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Good news for South East London

We’ve got some COME TO WHERE I’M FROM news for you. Roy Williams will now perform his COME TO WHERE I’M FROM at Ovalhouse (04 July) rather than The Gate (29 June) as previously advertised. While Roy was born in West London he has lived in South East London for some time now.

It looks like West London’s loss is South East London’s gain. We look forward to seeing you there.

The full line up is listed below including our most recent edition Gabriel Bisset-Smith at Tricycle Theatre.

NORTH-WEST: Tricycle Theatre
Monday 27 June
With Karla Williams, Zia Ahmed, Mediah Ahmed, Ché Walker, Gabriel Bisset-Smith

SOUTH-WEST: Clapham Omnibus
Tuesday 28 June
With Elena Procopiu, Amman Singh Brar, Kathryn Golding, Alexandra Wood, Sudha Bhuchar

WEST: The Gate
Wednesday 29 June
With Divya Sachdeva, Sally Woodcock, Satinder Chohan, April De AngelisOmar El-Khairy

EAST: The Yard Theatre
Thursday 30 June
With Lucy Sheen, Afsana Begum, Lizzy Dijeh, In-Sook Chappell, Arinze Kene

SOUTH-EAST: Ovalhouse
Monday 04 July
With Sandra Townsend, Vinay Patel, Miran Hadzic, Morgan Lloyd Malcolm, Adam BraceRoy Williams

NORTH: Park Theatre
Wednesday 06 July
With Mahad Ali, Isley Lynn, Cheryl Walker, Stephen Jeffreys, Monsay Whitney

#CTWIF

COME TO WHERE I’M FROM London: more writers announced

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We’re excited to announce four more stellar playwrights will join the line-up for COME TO WHERE I’M FROM London, totalling in 30 writers over six venues between 27 June – 6 July.

Three have been added to the bill at The Gate on 29 June, including award-winning playwright and OBE Roy Williams, Omar El-Khairy and April De Angelis.

At Clapham Omnibus on 28 June, we are also joined by Sudha Bhuchar, former Artistic Director and founder of our COME TO WHERE I’M FROM London partner Tamasha.

We’ve also added Gabriel Bisset-Smith to the line-up at Tricycle Theatre on 27 June.

Tickets are on sale and limited at each venue. Click on the venue name below to take you through to the event page where you can buy yours.

Here’s the full list of writers:

NORTH-WEST: Tricycle Theatre
Monday 27 June
With Karla Williams, Zia Ahmed, Mediah Ahmed, Ché Walker, Gabriel Bisset-Smith

SOUTH-WEST: Clapham Omnibus
Tuesday 28 June
With Elena Procopiu, Amman Singh Brar, Kathryn Golding, Alexandra Wood, Sudha Bhuchar

WEST: The Gate
Wednesday 29 June
With Divya Sachdeva, Sally Woodcock, Satinder Chohan, April De AngelisOmar El-Khairy

EAST: The Yard Theatre
Thursday 30 June
With Lucy Sheen, Afsana Begum, Lizzy Dijeh, In-Sook Chappell, Arinze Kene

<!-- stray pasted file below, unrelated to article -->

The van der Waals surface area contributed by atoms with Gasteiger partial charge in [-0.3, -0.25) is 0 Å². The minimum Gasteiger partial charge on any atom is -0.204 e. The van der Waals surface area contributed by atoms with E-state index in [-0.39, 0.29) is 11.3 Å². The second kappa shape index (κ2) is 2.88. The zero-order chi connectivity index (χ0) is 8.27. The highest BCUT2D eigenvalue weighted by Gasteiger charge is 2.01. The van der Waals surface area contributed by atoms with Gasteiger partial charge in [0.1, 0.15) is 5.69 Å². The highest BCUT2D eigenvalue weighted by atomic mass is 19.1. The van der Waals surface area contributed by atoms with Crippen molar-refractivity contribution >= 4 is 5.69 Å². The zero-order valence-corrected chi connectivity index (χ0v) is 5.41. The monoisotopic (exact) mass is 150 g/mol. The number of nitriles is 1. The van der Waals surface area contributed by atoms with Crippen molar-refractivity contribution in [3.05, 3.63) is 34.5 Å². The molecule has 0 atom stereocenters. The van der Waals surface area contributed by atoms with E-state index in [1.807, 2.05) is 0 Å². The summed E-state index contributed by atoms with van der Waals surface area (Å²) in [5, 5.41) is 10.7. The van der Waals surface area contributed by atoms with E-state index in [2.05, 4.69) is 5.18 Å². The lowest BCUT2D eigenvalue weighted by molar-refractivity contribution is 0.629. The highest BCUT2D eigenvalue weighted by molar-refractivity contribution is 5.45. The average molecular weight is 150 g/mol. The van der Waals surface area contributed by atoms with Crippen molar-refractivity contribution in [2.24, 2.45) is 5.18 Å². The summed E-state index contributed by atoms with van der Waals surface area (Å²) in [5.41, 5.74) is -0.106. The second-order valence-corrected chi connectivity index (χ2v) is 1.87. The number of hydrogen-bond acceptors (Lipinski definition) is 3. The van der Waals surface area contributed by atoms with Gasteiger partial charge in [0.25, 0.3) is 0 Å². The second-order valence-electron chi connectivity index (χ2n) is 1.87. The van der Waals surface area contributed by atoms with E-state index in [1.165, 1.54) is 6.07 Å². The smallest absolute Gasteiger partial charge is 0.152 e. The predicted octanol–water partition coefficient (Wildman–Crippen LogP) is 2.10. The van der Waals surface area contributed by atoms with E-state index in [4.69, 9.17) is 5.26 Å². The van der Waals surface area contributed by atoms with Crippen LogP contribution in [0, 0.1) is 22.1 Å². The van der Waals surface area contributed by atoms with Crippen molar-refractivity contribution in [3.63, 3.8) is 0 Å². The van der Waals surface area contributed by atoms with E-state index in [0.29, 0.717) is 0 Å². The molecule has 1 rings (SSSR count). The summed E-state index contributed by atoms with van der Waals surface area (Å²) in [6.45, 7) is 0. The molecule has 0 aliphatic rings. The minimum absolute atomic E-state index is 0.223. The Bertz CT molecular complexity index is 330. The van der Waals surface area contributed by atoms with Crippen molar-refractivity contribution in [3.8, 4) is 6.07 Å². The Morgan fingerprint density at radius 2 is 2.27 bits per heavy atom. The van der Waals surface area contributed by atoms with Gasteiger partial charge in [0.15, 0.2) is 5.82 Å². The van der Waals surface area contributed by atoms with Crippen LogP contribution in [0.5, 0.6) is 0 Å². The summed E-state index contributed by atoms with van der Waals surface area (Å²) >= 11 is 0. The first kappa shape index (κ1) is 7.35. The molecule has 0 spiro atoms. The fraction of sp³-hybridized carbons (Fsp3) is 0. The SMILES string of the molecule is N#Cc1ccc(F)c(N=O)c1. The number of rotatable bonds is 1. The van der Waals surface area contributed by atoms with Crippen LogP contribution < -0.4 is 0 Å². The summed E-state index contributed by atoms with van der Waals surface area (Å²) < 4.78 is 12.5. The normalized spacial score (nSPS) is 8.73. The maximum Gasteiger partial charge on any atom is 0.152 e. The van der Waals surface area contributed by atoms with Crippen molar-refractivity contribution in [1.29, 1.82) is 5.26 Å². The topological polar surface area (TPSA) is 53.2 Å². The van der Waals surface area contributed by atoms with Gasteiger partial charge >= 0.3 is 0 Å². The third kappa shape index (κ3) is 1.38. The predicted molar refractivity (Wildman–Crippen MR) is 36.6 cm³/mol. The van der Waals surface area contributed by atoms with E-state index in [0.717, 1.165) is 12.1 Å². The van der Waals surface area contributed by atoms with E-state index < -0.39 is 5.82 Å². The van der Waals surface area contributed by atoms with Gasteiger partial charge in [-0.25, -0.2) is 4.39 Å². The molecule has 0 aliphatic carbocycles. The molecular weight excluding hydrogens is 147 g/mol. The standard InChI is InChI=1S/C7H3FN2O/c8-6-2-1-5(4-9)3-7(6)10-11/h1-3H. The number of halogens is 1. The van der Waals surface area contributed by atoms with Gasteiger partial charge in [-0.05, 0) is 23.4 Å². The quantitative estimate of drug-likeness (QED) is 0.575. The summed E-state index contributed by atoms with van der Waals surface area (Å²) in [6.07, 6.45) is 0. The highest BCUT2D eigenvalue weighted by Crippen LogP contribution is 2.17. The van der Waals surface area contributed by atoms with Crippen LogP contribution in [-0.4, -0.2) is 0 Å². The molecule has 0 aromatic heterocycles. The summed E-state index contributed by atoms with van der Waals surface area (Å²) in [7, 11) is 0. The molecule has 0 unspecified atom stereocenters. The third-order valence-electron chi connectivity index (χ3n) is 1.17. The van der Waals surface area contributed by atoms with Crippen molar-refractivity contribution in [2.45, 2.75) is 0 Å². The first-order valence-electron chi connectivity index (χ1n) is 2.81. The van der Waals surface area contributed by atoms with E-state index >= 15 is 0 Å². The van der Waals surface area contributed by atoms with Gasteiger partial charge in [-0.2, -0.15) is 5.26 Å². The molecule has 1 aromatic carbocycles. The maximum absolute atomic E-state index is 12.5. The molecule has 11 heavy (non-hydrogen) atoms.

SOUTH-EAST: Ovalhouse
Monday 04 July
With Sandra Townsend, Vinay Patel, Miran Hadzic, Morgan Lloyd Malcolm, Adam BraceRoy Williams

NORTH: Park Theatre
Wednesday 06 July
With Mahad Ali, Isley Lynn, Cheryl Walker, Stephen Jeffreys, Monsay Whitney

#CTWIF

COME TO WHERE I’M FROM London


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We’re excited to announce the latest leg of our COME TO WHERE I’M FROM series.

Since 2010, more than 100 writers from across the UK have returned to their home towns to pen plays about the places that shaped them. At theatres from Bristol to Belfast, Cardiff to Coventry and Nottingham to Newcastle, these plays have been performed by the playwrights themselves, coming home to tell their tale.

But COME TO WHERE I’M FROM has never been done in London, until now…

In June and July we’re partnering with Tamasha on a series of London COME TO WHERE I’M FROM events across the city which will see some well known names alongside some of the most exciting new voices from the Tamasha Developing Artists programme.

We’ve got a series of events across the Capital with writers from North, South, East and West performing in their local theatres over the course of six summer days in June and July.

Here are the details…

NORTH-WEST: Tricycle Theatre
Monday 27 June
With Karla Williams, Zia Ahmed, Mediah Ahmed, Ché Walker

SOUTH-WEST: Clapham Omnibus
Tuesday 28 June
With Elena Procopiu, Amman Singh Brar, Kathryn Golding, Alexandra Wood

WEST: The Gate
Wednesday 29 June
With Divya Sachdeva, Sally Woodcock, Satinder Chohan

EAST: The Yard Theatre
Thursday 30 June
With Lucy Sheen, Afsana Begum, Lizzy Dijeh, In-Sook Chappell, Arinze Kene

SOUTH-EAST: Ovalhouse
Monday 04 July